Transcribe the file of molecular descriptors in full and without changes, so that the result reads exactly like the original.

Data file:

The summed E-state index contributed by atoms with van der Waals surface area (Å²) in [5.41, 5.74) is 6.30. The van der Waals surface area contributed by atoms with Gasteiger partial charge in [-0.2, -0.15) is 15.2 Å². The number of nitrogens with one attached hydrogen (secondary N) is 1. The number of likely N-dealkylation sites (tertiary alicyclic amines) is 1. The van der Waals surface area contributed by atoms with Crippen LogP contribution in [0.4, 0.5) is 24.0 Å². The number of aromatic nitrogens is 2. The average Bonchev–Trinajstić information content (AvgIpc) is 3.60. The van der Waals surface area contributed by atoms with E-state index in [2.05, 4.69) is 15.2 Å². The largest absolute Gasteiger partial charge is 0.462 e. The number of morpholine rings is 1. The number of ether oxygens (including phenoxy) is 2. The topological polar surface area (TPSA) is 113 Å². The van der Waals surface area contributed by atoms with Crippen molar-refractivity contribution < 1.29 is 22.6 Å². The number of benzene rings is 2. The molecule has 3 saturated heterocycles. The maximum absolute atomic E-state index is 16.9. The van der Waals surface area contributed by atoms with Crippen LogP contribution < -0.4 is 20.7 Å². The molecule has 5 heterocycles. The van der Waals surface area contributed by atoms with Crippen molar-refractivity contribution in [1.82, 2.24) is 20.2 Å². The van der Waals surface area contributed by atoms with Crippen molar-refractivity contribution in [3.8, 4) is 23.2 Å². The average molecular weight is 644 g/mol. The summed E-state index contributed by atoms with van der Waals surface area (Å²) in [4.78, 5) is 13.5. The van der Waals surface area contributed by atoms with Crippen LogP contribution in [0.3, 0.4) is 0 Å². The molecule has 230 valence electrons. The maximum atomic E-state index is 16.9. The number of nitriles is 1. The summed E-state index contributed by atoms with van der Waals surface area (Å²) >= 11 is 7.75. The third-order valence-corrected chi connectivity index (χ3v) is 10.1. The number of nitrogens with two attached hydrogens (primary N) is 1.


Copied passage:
The summed E-state index contributed by atoms with van der Waals surface area (Å²) in [5.41, 5.74) is 6.30. The van der Waals surface area contributed by atoms with Gasteiger partial charge in [-0.2, -0.15) is 15.2 Å². The number of nitrogens with one attached hydrogen (secondary N) is 1. The number of likely N-dealkylation sites (tertiary alicyclic amines) is 1. The van der Waals surface area contributed by atoms with Crippen LogP contribution in [0.4, 0.5) is 24.0 Å². The number of aromatic nitrogens is 2. The average Bonchev–Trinajstić information content (AvgIpc) is 3.60. The van der Waals surface area contributed by atoms with E-state index in [2.05, 4.69) is 15.2 Å². The largest absolute Gasteiger partial charge is 0.462 e. The number of morpholine rings is 1. The number of ether oxygens (including phenoxy) is 2. The topological polar surface area (TPSA) is 113 Å². The van der Waals surface area contributed by atoms with Crippen molar-refractivity contribution < 1.29 is 22.6 Å². The number of benzene rings is 2. The molecule has 3 saturated heterocycles. The maximum absolute atomic E-state index is 16.9. The van der Waals surface area contributed by atoms with Crippen LogP contribution < -0.4 is 20.7 Å². The molecule has 5 heterocycles. The van der Waals surface area contributed by atoms with Crippen molar-refractivity contribution in [1.82, 2.24) is 20.2 Å². The van der Waals surface area contributed by atoms with Crippen molar-refractivity contribution in [3.8, 4) is 23.2 Å². The average molecular weight is 644 g/mol. The summed E-state index contributed by atoms with van der Waals surface area (Å²) in [4.78, 5) is 13.5. The van der Waals surface area contributed by atoms with Crippen LogP contribution in [0.3, 0.4) is 0 Å². The molecule has 230 valence electrons. The maximum atomic E-state index is 16.9. The number of nitriles is 1. The summed E-state index contributed by atoms with van der Waals surface area (Å²) >= 11 is 7.75. The third-order valence-corrected chi connectivity index (χ3v) is 10.1. The number of nitrogens with two attached hydrogens (primary N) is 1.